MRSA is resistant to many commonly used antibiotics because for years now, it has undergone genetic changes that allow it to survive despite exposure to some antibiotics. And, because MRSA is resistant to several antibiotics that used to kill it, doctors often need to tailor their treatment based on how often MRSA is found in the local area of those affected and whether or not it has been found to be resistant to any other commonly used antibiotics.
Risk Factors of Bacterial Skin Infections
People who are at particular risk of developing skin infections:
- Diabetics: these people are likely to have poor blood flow (especially to the hands and feet), have a high level of sugar (glucose) in their blood, which decreases their ability to fight infections
- Hospitalized or living in a nursing home
- Old Age (senior citizens)
- Human immunodeficiency virus (HIV), AIDS or other immune disorders, or hepatitis
- Those undergoing chemotherapy or treatment with other drugs that suppress the immune system
- Damaged or inflamed skin: these folks are more likely to get an infection
Tips for Preventing Bacterial Skin Infections
Preventing bacterial skin infections should involve keeping one’s skin undamaged and clean as best as possible. When one’s skin is cut or scraped, the injury should be washed with soap and water immediately and then covered with a sterile bandage if available.
Sometimes, petrolatum may be used on the open areas to keep the skin tissue moist in order to best try and prevent bacterial invasion. Doctors recommend that people do not use antibiotic ointments (prescription or nonprescription) on uninfected minor wounds because of the risk of developing an allergy to the antibiotic.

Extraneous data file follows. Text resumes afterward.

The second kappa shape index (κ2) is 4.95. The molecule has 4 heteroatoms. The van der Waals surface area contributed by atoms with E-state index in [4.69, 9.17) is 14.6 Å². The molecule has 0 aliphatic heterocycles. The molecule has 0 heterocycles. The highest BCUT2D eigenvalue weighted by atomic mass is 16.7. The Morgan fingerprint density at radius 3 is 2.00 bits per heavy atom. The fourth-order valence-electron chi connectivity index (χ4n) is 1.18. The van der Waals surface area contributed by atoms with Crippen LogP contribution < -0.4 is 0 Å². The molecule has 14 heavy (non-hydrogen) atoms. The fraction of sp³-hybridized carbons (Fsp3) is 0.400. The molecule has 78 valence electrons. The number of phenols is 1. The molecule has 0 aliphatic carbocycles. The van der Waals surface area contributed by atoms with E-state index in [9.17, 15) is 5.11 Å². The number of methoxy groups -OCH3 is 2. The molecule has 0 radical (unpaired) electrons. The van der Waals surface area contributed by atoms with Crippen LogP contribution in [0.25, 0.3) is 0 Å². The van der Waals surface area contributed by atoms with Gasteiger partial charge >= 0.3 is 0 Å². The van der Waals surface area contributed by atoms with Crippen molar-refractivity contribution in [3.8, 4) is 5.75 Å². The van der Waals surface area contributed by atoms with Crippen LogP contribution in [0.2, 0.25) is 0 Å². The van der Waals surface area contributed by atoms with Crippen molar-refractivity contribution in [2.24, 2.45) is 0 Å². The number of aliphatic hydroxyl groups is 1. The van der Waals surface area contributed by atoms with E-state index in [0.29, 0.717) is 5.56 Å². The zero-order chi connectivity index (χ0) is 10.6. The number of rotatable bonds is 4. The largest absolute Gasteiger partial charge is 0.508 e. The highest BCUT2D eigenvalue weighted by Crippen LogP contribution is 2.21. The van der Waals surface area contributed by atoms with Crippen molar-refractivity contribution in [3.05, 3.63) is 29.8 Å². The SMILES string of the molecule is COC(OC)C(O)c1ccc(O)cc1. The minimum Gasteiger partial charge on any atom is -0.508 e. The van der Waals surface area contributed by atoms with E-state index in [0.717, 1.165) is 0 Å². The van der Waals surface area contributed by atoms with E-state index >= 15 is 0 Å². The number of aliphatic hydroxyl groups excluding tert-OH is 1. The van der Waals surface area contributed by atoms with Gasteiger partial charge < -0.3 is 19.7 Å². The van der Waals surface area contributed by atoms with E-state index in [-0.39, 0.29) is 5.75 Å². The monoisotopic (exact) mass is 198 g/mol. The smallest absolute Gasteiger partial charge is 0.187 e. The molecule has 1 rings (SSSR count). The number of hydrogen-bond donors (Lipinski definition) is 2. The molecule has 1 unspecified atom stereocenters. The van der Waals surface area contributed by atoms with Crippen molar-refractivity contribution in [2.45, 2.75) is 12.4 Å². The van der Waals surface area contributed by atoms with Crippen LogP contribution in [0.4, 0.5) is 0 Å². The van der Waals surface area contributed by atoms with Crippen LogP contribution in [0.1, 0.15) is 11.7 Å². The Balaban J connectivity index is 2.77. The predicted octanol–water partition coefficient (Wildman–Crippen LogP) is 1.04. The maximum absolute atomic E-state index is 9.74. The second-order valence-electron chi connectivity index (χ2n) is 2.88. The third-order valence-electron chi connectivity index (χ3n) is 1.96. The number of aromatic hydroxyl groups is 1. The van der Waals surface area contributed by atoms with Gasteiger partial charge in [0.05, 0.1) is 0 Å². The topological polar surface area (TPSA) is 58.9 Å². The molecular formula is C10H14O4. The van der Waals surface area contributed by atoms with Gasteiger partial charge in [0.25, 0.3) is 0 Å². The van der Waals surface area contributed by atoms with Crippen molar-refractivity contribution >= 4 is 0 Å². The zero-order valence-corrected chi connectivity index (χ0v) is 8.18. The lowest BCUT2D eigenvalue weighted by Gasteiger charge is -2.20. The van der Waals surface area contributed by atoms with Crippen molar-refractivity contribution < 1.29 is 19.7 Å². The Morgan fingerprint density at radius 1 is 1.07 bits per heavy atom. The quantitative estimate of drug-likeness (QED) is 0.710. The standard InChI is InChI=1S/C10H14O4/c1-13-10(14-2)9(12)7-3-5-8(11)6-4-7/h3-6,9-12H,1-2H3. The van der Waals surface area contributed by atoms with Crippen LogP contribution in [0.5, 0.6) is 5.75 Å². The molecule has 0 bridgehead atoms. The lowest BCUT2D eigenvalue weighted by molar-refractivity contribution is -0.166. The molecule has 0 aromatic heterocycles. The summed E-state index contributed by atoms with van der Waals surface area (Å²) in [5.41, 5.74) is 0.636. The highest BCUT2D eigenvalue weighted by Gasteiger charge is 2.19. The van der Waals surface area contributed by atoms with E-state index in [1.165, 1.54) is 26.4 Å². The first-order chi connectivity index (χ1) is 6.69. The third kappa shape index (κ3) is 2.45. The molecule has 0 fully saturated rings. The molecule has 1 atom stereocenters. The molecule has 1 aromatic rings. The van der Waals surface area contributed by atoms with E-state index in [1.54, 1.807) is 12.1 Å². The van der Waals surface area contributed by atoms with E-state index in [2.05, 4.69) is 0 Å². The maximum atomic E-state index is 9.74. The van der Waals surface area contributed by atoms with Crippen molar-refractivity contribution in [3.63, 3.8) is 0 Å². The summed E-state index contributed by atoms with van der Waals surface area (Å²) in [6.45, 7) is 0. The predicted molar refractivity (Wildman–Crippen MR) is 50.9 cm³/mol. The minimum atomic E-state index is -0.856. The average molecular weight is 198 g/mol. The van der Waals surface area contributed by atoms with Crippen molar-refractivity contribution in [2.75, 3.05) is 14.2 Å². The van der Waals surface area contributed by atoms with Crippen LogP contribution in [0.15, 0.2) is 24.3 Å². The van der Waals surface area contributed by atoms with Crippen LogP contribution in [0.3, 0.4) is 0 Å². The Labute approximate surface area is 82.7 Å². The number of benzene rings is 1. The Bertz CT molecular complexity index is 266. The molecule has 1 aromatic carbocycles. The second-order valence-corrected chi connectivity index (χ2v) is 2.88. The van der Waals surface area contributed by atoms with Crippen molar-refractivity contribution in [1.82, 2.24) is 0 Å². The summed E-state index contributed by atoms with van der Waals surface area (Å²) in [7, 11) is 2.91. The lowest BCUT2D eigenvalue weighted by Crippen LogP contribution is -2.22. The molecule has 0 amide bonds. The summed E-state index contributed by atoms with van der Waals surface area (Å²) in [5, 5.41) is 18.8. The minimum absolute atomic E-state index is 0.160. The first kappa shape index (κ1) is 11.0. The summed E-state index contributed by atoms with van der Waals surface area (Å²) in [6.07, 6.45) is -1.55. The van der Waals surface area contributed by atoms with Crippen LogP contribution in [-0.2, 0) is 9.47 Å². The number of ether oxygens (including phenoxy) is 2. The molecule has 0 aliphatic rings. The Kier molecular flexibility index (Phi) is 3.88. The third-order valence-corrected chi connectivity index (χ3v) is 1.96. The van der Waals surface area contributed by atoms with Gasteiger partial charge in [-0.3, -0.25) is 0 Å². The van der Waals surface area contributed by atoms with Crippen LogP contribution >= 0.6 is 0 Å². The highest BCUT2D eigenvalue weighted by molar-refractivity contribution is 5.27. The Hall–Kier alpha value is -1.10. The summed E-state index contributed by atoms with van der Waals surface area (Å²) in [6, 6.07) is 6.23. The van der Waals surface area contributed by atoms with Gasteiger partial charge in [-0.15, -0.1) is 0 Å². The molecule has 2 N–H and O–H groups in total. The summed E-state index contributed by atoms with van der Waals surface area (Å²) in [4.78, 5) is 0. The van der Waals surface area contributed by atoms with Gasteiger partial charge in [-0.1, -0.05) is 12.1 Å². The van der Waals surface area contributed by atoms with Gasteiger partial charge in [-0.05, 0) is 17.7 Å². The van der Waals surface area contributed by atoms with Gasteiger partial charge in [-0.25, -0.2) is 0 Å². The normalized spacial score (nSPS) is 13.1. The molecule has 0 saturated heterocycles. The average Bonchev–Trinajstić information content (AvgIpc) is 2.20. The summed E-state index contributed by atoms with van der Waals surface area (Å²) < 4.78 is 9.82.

Treating Bacterial Skin Infections 10x More Effectively
Vitastem Ultra is a new & innovative topical antibiotic spray that utilizes a highly specialized combination of ingredients and has hacked the transdermal drug delivery formula that enables medicine to be transported at 10x the strength and depth of other skin care products in the marketplace today.
This incredibly unique formula stimulates the walls of the skin cells such that it is up to 10x more permeable than normal. This process allows for substantially more medicine to enter into the cell, in turn, overwhelming and killing the bacteria so fast that it doesn’t have enough time to adapt and develop any resistance to Vitastem’s antibiotic.
The innovative method of this highly concentrated and rapid delivery of medicine to the site of acne is what has many Vitastem patients seeing results within just 24 hours, and not 5 to 7 days (as is the case with other products that treat common bacterial skin infections).
Also, being that Vitastem Ultra is a topical antibiotic, it does not have the same ill-effects on the internal organs of the body as oral antibiotics often do. For example, unlike oral antibiotics, Vitastem will not harm the kidneys or the good bacteria in one’s stomach either. This helps provide a far more safe and effective treatment for nearly all types of skin infections.
In addition to treating the bacterial skin infection, Vitastem Ultra also infuses skin cells damaged by the infection with vitamin D3 and vitamin C (ascorbic acid). This leaves the patient’s skin treated and rejuvenated too.
If you or a loved one has a minor to severe bacterial skin infection, then you should really consider asking your doctor if Vitastem Ultra could be a good fit for you to treat and heal an infection quickly, so you can get back to living your life fully once again.